This Is Not A
"The Tombstone Of My Enemy Has Been Vandalised"
Clive (né Vivian) Leopold James
Author, critic, broadcaster, poet
b. 7 October 1939, d. 24 November 2019
Anyone with any degree of cultural awareness will have come across some aspect or another of the work of Clive James.
From the heights of criticism for an array of reputable journals, via his verse (both light and serious), through his televsion documentaries and to the shows which introduced us to the dizzyingly varied delights of Sylvester Stallone's mother, Margarita Pracatan and the sight of Japanese game-show contestants having boiling oil (or something equally humiliating) poured over them, he filled just about every niche there was to inhabit in popular culture (in the same way that his friend Jonathan Miller - whose death was announced on the same day as James' was - did much the same in more exalted realms of artistic endeavour).
I think I first encountered him on television in the late 1970s, when - alongside Russell Harty and Janet Street-Porter - he presented the late-night end-of-the-week chat show Saturday Night People for ITV, in the days when the commercial broadcaster was willing to look slightly radical once in a while.
But my real introduction to the man and his style came from borrowing from Wrexham Library his collections of television criticism first published in the Observer between 1972 and 1982. Everyone knows about his ability to create arresting - if unsettling - images in words of some performer or another: describing Schwarzenegger (in his body-builder days) as looking like a condom full of walnuts, say; or the ridiculous North Face of Barbara Cartland as resembling a chalk cliff into which two crows had crashed. But he could also be warm towards genuine battiness, as he was when describing the dog-trainer Barbara Woodhouse, whose apparent eccentricities he perceived as utterly authentic.
He could just as often be ascerbic, however: his full-on disgust at the way in which old Nazis (such as Albert Speer) and their followers (such as Oswald Mosley) were given air-time to try to justify their conduct or ingratiate themselves with the public came under James' relentless scorn; his views of the far left were no less biting, seeing it as a betrayal by unthinking obsessive ideological puritans of the slightly left-of-centre view with which he had always sympathised.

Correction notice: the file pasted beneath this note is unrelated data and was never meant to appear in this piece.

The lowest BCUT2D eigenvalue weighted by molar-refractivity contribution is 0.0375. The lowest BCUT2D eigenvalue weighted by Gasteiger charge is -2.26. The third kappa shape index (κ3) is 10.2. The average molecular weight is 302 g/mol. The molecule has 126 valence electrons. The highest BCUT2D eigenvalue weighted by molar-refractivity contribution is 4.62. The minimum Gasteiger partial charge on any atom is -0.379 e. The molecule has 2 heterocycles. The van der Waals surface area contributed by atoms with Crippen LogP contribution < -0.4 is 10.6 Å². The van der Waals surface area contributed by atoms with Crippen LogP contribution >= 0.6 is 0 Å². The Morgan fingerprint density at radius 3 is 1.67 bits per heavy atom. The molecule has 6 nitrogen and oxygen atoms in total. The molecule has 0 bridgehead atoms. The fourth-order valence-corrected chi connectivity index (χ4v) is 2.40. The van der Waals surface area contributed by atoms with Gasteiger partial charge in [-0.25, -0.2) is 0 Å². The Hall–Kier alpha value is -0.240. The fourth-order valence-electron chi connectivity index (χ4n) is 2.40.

In all these modes, he was seldom less than entertaining, and could be poetic even when describing something quite ludicrous, such as a delayed space launch, where he speculated that the onboard computer - whose wayward behaviour was holding up the proceedings - was at first too busy cataloguing old 78 rpm records and then too engrossed in counting the stars.
Sensing in 1982 that he was in danger of ending up reviewing one of his own increasingly frequent appearances on the medium, he gave the job up. It is mildly interesting to speculate as to whether anyone could do it that way today, or indeed whether it would be worth anyone trying to do it at all, so etiolated has television become in our multi-choice paradise where what talent there is is spread thinner than the margarine in old Blue Band commercials.
His television career flourished thereafter, but brought some of his weaknesses to the fore. In his chat-shows at least, he seemed to be forever trying to stifle his laughter at his own jokes, and some of his running jokes went on for so long that they became winded old nags out of whose misery one hoped they would be put; one of his end-of-the-year shows had a repeated reference to 'Yasmin Arafat' which was only slightly amusing the first time, but had become as predictable as an Israeli air attack on Gaza by the end of the programme - and with much the same effect on at least one viewer.
His documentaries, however, had more depth to them (probably as a result of his having had more time to ponder over what he wanted to say), and were not without their wit; going up in a light aircraft with San Francisco 49ers' tight end Russ Francis, James commented that the experience proved to him that a tight end was something he didn't have.
His 'serious' programmes and series were well written and well presented - if sometimes with too great an element of the sententious. Being an auto-didact in most disciplines beyond the English literature he had studied at Sydney and Cambridge, he had a tendency to be a show-off with what he had gleaned from his admittedly thorough reading and to be censorious towards any political idea too far beyond the comfort zone of a white Western liberal. At his best however, with such as Fame In The 20th Century, he could succeed in pulling together apparently disparate events and people to show us a common pattern and be genuinely illuminating to the viewer.
Clive James retreated from television for much the same reason as he removed himself from writing about it; in order to prevent the whole experience becoming self-referential for the producer and the consumer of the product alike. He devoted the rest of his life to the written word (with occasional excursions into radio), to his criticism and his verse.
It has to be said that much of his 'comic' verse - especially from the 1970s - and some of the lyrics he wrote for Pete Atkin suffered then - and suffer even more so today - from the impression of having been written by a first-year undergraduate trying to please his seniors; but his deeper work - especially in later life - repays careful attention.
Although he wasn't as multivalent as Jonathan Miller, Clive James made a strong and visible impact on many areas of culture, and his best work will continue to enlighten and entertain us for as long as people wish to partake of either state.